It's a very complex, personal decision. And it's one only you can make.
There are some people who don't believe they should exclude any race, and should rather work within their families and communities to make it less of an issue for those around them. On the other hand, there are some people who live in communities with little/no diversity, and/or have family members with racial/ethnic bias. They feel that it would be easier for themselves and for their children to not have to subject them to the attitudes that their families and communities may have.
FWIW, I don't think being color-blind is the answer (re: your comment about your DH not seeing the color of his child's skin). We need to be aware of the differences in people as well as their similarities, and deal with the people who may have prejudices against them.
I agree with all this, especially the part about being prepared to help your child deal with the differences in how races are preceived and any possible racism they may encounter throughout life. My husband and I are (for all intents and purposes) white, and we adopted two Latin American boys. They are still young, 9 and 6, but we have already started preparing the way for more intense conversations about race. We acknowledge differences in skin color, talk about how people often live in communities with others of the same skin shades, and talk about how they can do anything they want in life, provided they work towards it. We talk about freedom and about how people don't always get all the choices, but how we are lucky to have many opportunities. With time, we'll talk more about how people perceive skin tone and what that may mean for them, and how they can present themselves and advocate for themselves so that they will face as few hindrances as possible.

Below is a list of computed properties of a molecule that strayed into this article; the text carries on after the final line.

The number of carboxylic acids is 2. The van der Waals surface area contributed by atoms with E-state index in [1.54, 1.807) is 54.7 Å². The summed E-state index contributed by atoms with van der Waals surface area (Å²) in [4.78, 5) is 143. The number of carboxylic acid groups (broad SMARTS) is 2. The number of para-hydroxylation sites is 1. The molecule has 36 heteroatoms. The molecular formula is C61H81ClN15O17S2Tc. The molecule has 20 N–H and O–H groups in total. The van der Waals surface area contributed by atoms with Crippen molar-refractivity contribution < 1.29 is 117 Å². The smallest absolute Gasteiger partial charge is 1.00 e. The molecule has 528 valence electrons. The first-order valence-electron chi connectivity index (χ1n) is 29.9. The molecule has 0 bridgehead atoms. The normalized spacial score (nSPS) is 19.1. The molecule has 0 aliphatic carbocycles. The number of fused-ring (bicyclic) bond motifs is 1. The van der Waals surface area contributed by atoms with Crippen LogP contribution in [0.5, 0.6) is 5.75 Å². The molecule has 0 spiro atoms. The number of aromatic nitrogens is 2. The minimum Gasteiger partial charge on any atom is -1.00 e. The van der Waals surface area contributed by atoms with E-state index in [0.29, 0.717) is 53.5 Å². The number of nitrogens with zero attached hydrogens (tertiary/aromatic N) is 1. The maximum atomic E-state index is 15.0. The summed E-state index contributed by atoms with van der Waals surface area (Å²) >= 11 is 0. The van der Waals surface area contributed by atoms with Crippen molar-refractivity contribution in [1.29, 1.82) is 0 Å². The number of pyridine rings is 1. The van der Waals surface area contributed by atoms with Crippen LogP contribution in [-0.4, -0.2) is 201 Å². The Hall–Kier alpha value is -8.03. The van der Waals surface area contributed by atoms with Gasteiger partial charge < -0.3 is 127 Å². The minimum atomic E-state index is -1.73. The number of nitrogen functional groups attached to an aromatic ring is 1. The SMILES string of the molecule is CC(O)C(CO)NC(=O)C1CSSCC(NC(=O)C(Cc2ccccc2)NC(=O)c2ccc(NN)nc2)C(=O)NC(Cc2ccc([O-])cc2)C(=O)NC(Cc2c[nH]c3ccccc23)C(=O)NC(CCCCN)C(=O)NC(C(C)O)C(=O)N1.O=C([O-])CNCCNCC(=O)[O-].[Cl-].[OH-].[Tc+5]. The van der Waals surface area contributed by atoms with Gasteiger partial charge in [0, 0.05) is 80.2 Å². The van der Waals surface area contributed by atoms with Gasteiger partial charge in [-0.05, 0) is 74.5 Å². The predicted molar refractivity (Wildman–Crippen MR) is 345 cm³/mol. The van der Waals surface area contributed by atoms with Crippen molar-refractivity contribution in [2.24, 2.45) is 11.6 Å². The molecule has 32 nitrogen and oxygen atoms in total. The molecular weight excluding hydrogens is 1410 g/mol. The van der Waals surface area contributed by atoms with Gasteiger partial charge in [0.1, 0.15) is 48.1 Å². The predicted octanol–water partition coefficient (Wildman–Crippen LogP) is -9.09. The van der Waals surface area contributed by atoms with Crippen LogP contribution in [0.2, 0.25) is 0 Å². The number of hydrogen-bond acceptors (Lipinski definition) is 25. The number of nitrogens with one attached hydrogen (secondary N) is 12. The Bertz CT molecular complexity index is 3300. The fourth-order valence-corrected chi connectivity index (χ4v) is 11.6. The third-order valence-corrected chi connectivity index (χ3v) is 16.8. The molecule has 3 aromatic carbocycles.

There are a lot of people who believe that you should never adopt interracially, because you can't truly know what it's like to live as a minority race if you aren't one and so you can't teach your child about his heritage or racism with any accuracy. There are also thoughts that it's not fair to adopt a child that looks so different from you that their adoption is always out in the open, as some children prefer to be more private about that information. I, personally, disagree with these thoughts, because I know my boys are much better off with us than aging out of an orphanage, which is likely the fate they would have otherwise had, given that there aren't enough Latin American/Hispanic adopters.
But, as Dr. L. said, this ultimately is a question that only you can answer for your family. It is an extra commitment to adopt interacially, one that you cannot leave unaddressed throughout your child's life. Is it one that you and your husband will both willingly take on? One thing that my husband and I decided while in process was that we'd never do anything that we weren't both completely comfortable with. It was our way of ensuring that we wouldn't breed resentment if challenges arose down the line.